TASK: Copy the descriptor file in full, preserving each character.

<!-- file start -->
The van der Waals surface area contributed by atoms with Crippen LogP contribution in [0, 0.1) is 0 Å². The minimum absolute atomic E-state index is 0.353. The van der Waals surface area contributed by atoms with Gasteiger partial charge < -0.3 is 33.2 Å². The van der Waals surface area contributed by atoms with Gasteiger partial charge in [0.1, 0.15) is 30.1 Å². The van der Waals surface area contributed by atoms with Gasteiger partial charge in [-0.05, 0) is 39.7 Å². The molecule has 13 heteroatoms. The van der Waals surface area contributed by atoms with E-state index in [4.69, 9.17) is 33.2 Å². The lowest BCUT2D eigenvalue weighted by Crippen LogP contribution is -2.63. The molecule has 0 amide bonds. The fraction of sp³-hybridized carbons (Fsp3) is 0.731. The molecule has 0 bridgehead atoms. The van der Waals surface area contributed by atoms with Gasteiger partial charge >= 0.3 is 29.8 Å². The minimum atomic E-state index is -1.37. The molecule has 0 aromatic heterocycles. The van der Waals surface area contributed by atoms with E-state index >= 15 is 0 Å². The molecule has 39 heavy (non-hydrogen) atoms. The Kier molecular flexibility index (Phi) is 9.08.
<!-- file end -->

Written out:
The van der Waals surface area contributed by atoms with Crippen LogP contribution in [0, 0.1) is 0 Å². The minimum absolute atomic E-state index is 0.353. The van der Waals surface area contributed by atoms with Gasteiger partial charge < -0.3 is 33.2 Å². The van der Waals surface area contributed by atoms with Gasteiger partial charge in [0.1, 0.15) is 30.1 Å². The van der Waals surface area contributed by atoms with Gasteiger partial charge in [-0.05, 0) is 39.7 Å². The molecule has 13 heteroatoms. The van der Waals surface area contributed by atoms with E-state index in [4.69, 9.17) is 33.2 Å². The lowest BCUT2D eigenvalue weighted by Crippen LogP contribution is -2.63. The molecule has 0 amide bonds. The fraction of sp³-hybridized carbons (Fsp3) is 0.731. The molecule has 0 bridgehead atoms. The van der Waals surface area contributed by atoms with Gasteiger partial charge >= 0.3 is 29.8 Å². The minimum atomic E-state index is -1.37. The molecule has 0 aromatic heterocycles. The van der Waals surface area contributed by atoms with E-state index >= 15 is 0 Å². The molecule has 39 heavy (non-hydrogen) atoms. The Kier molecular flexibility index (Phi) is 9.08.